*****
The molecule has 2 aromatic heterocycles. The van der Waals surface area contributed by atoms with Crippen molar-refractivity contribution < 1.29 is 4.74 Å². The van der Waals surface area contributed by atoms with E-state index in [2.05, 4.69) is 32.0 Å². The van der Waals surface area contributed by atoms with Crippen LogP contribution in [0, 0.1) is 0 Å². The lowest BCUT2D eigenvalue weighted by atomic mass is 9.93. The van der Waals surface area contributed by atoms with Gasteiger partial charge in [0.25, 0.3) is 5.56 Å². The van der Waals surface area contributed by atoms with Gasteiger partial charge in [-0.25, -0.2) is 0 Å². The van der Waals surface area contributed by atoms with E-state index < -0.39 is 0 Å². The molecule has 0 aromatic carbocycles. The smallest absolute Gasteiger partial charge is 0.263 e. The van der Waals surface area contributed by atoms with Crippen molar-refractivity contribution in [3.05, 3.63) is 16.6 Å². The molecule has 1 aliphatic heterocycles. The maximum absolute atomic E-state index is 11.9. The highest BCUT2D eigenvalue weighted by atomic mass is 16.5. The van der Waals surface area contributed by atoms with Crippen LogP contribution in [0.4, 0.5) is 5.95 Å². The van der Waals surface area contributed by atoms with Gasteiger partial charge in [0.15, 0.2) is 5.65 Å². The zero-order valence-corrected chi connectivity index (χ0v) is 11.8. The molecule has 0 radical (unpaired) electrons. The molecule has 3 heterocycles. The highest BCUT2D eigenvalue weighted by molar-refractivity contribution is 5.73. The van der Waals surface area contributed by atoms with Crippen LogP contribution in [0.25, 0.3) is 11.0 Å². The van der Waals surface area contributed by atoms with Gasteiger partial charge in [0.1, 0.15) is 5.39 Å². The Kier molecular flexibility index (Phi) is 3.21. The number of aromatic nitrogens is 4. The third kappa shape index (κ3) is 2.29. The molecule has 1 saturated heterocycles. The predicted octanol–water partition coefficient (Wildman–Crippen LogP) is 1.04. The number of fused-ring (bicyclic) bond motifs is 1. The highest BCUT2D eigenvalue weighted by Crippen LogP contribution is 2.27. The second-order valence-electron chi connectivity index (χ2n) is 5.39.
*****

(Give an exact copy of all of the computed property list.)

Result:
The molecule has 2 aromatic heterocycles. The van der Waals surface area contributed by atoms with Crippen molar-refractivity contribution < 1.29 is 4.74 Å². The van der Waals surface area contributed by atoms with E-state index in [2.05, 4.69) is 32.0 Å². The van der Waals surface area contributed by atoms with Crippen LogP contribution in [0, 0.1) is 0 Å². The lowest BCUT2D eigenvalue weighted by atomic mass is 9.93. The van der Waals surface area contributed by atoms with Gasteiger partial charge in [0.25, 0.3) is 5.56 Å². The van der Waals surface area contributed by atoms with Gasteiger partial charge in [-0.25, -0.2) is 0 Å². The van der Waals surface area contributed by atoms with E-state index < -0.39 is 0 Å². The molecule has 0 aromatic carbocycles. The smallest absolute Gasteiger partial charge is 0.263 e. The van der Waals surface area contributed by atoms with Crippen molar-refractivity contribution in [3.05, 3.63) is 16.6 Å². The molecule has 1 aliphatic heterocycles. The maximum absolute atomic E-state index is 11.9. The highest BCUT2D eigenvalue weighted by atomic mass is 16.5. The van der Waals surface area contributed by atoms with Crippen LogP contribution in [0.4, 0.5) is 5.95 Å². The van der Waals surface area contributed by atoms with Gasteiger partial charge in [0.15, 0.2) is 5.65 Å². The zero-order valence-corrected chi connectivity index (χ0v) is 11.8. The molecule has 0 radical (unpaired) electrons. The molecule has 3 heterocycles. The highest BCUT2D eigenvalue weighted by molar-refractivity contribution is 5.73. The van der Waals surface area contributed by atoms with Crippen LogP contribution in [0.25, 0.3) is 11.0 Å². The van der Waals surface area contributed by atoms with Gasteiger partial charge in [0.1, 0.15) is 5.39 Å². The Kier molecular flexibility index (Phi) is 3.21. The number of aromatic nitrogens is 4. The third kappa shape index (κ3) is 2.29. The molecule has 1 saturated heterocycles. The predicted octanol–water partition coefficient (Wildman–Crippen LogP) is 1.04. The number of fused-ring (bicyclic) bond motifs is 1. The highest BCUT2D eigenvalue weighted by Crippen LogP contribution is 2.27. The second-order valence-electron chi connectivity index (χ2n) is 5.39.